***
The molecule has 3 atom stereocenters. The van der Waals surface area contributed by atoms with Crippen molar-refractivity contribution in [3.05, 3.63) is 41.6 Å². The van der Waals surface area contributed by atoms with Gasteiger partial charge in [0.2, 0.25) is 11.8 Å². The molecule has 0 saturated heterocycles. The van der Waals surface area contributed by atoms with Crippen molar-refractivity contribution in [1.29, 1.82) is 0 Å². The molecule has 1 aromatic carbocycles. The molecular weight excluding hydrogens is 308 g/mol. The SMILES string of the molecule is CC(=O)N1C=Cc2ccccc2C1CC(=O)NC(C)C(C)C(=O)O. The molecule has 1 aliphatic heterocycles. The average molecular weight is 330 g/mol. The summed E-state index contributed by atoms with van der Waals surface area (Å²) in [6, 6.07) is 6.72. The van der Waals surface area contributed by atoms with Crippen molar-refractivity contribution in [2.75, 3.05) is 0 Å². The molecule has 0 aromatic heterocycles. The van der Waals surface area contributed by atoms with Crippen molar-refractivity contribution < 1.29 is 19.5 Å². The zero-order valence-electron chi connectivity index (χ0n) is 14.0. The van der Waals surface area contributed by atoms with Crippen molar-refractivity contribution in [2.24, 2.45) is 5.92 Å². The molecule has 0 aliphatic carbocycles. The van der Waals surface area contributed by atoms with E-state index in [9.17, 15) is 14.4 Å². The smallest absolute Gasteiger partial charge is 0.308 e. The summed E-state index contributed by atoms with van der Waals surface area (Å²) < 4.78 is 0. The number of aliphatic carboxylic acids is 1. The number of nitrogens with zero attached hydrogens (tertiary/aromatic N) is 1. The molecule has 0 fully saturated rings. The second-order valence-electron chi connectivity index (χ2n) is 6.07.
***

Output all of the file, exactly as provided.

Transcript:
The molecule has 3 atom stereocenters. The van der Waals surface area contributed by atoms with Crippen molar-refractivity contribution in [3.05, 3.63) is 41.6 Å². The van der Waals surface area contributed by atoms with Gasteiger partial charge in [0.2, 0.25) is 11.8 Å². The molecule has 0 saturated heterocycles. The van der Waals surface area contributed by atoms with Crippen molar-refractivity contribution in [1.29, 1.82) is 0 Å². The molecule has 1 aromatic carbocycles. The molecular weight excluding hydrogens is 308 g/mol. The SMILES string of the molecule is CC(=O)N1C=Cc2ccccc2C1CC(=O)NC(C)C(C)C(=O)O. The molecule has 1 aliphatic heterocycles. The average molecular weight is 330 g/mol. The summed E-state index contributed by atoms with van der Waals surface area (Å²) in [6, 6.07) is 6.72. The van der Waals surface area contributed by atoms with Crippen molar-refractivity contribution in [2.75, 3.05) is 0 Å². The molecule has 0 aromatic heterocycles. The van der Waals surface area contributed by atoms with Crippen molar-refractivity contribution < 1.29 is 19.5 Å². The zero-order valence-electron chi connectivity index (χ0n) is 14.0. The van der Waals surface area contributed by atoms with Crippen molar-refractivity contribution in [2.24, 2.45) is 5.92 Å². The molecule has 0 aliphatic carbocycles. The van der Waals surface area contributed by atoms with E-state index in [9.17, 15) is 14.4 Å². The smallest absolute Gasteiger partial charge is 0.308 e. The summed E-state index contributed by atoms with van der Waals surface area (Å²) < 4.78 is 0. The number of aliphatic carboxylic acids is 1. The number of nitrogens with zero attached hydrogens (tertiary/aromatic N) is 1. The molecule has 0 fully saturated rings. The second-order valence-electron chi connectivity index (χ2n) is 6.07.